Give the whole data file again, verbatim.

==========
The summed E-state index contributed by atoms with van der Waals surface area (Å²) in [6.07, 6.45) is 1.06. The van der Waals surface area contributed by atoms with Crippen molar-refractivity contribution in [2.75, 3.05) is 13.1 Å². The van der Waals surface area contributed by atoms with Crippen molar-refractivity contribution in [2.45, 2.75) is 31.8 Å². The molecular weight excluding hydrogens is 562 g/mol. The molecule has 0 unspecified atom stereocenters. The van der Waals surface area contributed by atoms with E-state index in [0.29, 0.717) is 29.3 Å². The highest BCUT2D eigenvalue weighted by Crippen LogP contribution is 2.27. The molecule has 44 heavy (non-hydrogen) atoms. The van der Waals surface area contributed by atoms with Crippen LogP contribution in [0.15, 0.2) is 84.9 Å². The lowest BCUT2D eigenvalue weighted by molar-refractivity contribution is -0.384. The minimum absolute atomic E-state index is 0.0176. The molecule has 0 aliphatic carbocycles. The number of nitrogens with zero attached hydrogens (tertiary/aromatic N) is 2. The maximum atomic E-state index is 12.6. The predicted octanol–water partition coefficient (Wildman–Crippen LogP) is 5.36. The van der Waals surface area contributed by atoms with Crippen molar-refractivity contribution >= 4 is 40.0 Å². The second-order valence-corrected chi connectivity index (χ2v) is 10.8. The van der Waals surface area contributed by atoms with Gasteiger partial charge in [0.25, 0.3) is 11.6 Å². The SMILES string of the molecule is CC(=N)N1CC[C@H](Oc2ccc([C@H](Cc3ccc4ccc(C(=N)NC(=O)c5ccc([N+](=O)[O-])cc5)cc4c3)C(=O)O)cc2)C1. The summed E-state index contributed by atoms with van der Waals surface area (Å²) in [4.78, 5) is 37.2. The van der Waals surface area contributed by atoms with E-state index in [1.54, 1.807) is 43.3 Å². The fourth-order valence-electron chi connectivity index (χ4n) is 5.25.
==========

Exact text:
The summed E-state index contributed by atoms with van der Waals surface area (Å²) in [6.07, 6.45) is 1.06. The van der Waals surface area contributed by atoms with Crippen molar-refractivity contribution in [2.75, 3.05) is 13.1 Å². The van der Waals surface area contributed by atoms with Crippen molar-refractivity contribution in [2.45, 2.75) is 31.8 Å². The molecular weight excluding hydrogens is 562 g/mol. The molecule has 0 unspecified atom stereocenters. The van der Waals surface area contributed by atoms with E-state index in [0.29, 0.717) is 29.3 Å². The highest BCUT2D eigenvalue weighted by Crippen LogP contribution is 2.27. The molecule has 44 heavy (non-hydrogen) atoms. The van der Waals surface area contributed by atoms with Crippen LogP contribution in [0.15, 0.2) is 84.9 Å². The lowest BCUT2D eigenvalue weighted by molar-refractivity contribution is -0.384. The minimum absolute atomic E-state index is 0.0176. The molecule has 0 aliphatic carbocycles. The number of nitrogens with zero attached hydrogens (tertiary/aromatic N) is 2. The maximum atomic E-state index is 12.6. The predicted octanol–water partition coefficient (Wildman–Crippen LogP) is 5.36. The van der Waals surface area contributed by atoms with Crippen molar-refractivity contribution >= 4 is 40.0 Å². The second-order valence-corrected chi connectivity index (χ2v) is 10.8. The van der Waals surface area contributed by atoms with Gasteiger partial charge in [0.25, 0.3) is 11.6 Å². The SMILES string of the molecule is CC(=N)N1CC[C@H](Oc2ccc([C@H](Cc3ccc4ccc(C(=N)NC(=O)c5ccc([N+](=O)[O-])cc5)cc4c3)C(=O)O)cc2)C1. The summed E-state index contributed by atoms with van der Waals surface area (Å²) in [4.78, 5) is 37.2. The van der Waals surface area contributed by atoms with E-state index in [1.54, 1.807) is 43.3 Å². The fourth-order valence-electron chi connectivity index (χ4n) is 5.25.